In the preferred practice of my invention I prepare a paper mix containing alkaline filler and run the same off on a paper machine, e. g. a Four'drinier machine. To .the forming or already formed Web as itv exists on the paper machine preferably prior to the completion of the drying thereof, I apply the desired non-alkaline filler suitably continuously and proportionately in the form of an aqueous suspension which may conveniently have a concentration of 'l to 3 lbs.

per gallon. The application may take place either on the web-forming device; at any point from that of the delivery of the mix thereto up to the point where the formed. web is delivered therefrom; or later on the paper machine to the already formed web preferably before the completion of the drying thereof. If I apply the non-alkaline filler on the web-forming device I prefer however to apply it to the already substantially positioned web in order that it may be concentrated at or near the surface. Known devices exist for applying pigment either to the under or upper side of the substantially positioned web as it exists on the web-forming device. Application of the nonalkaline filler suspension to the web subsequent to the web-forming device is conveniently made either at the press rolls, preferably at the third press roll, or at the so-called smooth rolls, using any suitable device for applying the filler such as a trough or box contacting with the rolls, or by rolls contacting with other rolls; or the filler may be applied directly to the paper web, or by sprays,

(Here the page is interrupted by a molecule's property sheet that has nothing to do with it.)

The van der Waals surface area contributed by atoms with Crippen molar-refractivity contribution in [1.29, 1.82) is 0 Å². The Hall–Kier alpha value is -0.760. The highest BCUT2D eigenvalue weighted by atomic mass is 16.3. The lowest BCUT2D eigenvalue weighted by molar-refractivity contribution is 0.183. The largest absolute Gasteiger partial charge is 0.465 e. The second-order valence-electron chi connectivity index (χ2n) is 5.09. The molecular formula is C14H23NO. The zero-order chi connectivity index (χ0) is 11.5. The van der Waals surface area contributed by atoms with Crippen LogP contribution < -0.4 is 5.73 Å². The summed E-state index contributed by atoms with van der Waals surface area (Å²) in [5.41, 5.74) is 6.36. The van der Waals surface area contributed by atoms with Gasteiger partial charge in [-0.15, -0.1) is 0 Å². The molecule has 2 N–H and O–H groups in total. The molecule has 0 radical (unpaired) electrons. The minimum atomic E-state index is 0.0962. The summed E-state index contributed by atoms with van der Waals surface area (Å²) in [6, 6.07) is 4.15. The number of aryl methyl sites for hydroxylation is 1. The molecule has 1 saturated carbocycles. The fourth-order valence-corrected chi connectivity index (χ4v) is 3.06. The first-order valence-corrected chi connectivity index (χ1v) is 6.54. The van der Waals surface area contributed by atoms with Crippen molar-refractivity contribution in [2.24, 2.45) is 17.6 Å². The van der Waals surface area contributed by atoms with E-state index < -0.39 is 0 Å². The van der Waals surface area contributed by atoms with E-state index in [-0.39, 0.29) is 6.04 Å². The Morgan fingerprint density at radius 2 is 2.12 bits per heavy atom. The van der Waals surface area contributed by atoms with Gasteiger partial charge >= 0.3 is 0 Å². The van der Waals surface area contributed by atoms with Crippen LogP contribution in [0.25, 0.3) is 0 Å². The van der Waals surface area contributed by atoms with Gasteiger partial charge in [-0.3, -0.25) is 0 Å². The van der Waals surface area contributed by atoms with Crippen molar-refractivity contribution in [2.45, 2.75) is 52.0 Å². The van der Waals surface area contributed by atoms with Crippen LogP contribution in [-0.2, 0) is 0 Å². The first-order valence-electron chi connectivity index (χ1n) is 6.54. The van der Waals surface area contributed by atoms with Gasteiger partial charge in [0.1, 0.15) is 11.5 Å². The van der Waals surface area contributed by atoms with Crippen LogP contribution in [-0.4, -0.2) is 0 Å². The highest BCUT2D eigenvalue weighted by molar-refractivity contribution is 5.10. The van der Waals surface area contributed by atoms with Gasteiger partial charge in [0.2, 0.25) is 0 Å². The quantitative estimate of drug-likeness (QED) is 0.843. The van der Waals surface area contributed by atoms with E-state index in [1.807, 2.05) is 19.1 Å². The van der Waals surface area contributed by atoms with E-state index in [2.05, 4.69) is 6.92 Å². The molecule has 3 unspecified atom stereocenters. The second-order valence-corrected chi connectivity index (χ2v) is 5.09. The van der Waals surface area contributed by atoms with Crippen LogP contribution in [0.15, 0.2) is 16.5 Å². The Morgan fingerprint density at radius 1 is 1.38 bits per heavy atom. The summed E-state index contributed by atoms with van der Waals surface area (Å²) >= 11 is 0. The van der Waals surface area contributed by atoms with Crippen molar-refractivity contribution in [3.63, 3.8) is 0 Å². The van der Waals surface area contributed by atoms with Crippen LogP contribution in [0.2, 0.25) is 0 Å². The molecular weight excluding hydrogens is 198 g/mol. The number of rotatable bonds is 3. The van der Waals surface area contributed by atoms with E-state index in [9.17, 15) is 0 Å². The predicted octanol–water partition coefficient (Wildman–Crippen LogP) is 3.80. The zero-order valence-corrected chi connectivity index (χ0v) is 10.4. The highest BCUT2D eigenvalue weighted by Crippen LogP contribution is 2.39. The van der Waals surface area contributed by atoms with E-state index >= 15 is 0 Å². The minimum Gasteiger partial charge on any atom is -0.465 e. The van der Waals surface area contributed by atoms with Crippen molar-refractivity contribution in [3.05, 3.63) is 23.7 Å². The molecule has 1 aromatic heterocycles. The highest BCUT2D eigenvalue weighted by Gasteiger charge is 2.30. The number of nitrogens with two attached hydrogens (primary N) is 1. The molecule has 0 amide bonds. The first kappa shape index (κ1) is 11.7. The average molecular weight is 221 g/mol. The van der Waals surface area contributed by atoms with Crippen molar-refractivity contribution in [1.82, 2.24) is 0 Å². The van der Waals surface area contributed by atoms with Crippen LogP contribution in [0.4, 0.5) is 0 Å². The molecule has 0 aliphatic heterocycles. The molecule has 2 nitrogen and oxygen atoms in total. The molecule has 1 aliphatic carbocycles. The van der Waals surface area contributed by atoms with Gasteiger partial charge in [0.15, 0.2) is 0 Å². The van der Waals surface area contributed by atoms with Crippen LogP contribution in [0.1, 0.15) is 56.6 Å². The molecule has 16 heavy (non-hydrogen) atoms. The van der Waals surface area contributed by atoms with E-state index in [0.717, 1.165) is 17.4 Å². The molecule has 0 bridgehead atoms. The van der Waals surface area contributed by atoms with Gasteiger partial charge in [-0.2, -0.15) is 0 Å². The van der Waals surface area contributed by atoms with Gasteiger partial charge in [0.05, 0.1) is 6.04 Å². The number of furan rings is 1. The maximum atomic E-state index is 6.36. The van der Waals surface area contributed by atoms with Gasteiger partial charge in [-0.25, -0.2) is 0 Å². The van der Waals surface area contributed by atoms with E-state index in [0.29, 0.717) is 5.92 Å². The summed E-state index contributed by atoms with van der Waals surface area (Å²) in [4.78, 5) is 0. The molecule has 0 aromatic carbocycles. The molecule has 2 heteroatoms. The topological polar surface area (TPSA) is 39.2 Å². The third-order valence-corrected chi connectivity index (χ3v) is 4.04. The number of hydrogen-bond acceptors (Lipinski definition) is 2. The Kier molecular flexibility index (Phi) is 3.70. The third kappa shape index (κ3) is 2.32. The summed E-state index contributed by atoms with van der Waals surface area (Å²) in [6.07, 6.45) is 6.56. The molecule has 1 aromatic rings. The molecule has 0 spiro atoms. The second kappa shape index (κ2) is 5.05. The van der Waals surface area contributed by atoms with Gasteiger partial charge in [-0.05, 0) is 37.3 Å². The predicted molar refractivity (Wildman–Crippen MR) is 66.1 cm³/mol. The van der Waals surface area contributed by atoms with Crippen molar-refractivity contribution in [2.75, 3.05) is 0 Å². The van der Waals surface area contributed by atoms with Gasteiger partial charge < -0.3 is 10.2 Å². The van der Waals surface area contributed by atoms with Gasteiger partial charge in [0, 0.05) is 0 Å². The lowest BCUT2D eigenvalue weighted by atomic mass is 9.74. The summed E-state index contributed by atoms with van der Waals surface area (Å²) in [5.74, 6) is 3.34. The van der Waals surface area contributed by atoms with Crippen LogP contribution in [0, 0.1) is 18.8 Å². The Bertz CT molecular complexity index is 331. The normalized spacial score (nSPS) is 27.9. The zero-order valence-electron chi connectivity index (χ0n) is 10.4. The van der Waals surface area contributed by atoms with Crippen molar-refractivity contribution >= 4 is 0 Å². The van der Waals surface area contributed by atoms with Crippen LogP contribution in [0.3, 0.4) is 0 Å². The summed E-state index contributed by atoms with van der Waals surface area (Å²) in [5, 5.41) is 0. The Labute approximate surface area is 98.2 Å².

5 brushes or the like, or by passing the web through a trough. All these devices are well known in the art. In certain cases insteadof a suspension of filler, a more concentrated form may be employed such as a paste, which may be applied by rolls similar to ink applying rolls on a printing press. In other cases the filler may be applied as a dry or substantially dry powder suitably distributed over the web.

As it is a feature of my invention that the layer 15 of non-alkaline filler be combined with and penetrate substantially into the fibrous web, I prefer to apply the filler to the still wet or moist web'particularly at such point of the paper machine where it will be subsequently subjected to pressure as between rolls in order to assist in bringing about the desired penetration. However, in certain instances I may apply the filler layer to an already dried web, providing'the web is sufliciently moistened and then subjected to pressure prior to d the completion of its subsequent drying in order to effect a substantial penetration of the non-alkaline filler into the sheet. Such a condition may obtain when an aqueous suspension or paste of non-alkaline filler is applied to the web at the calenders, in which case the aqueous filler may bring about the wetting of the web, and the calender rolls efiect a penetration of the filler into said web prior to the time it is dried.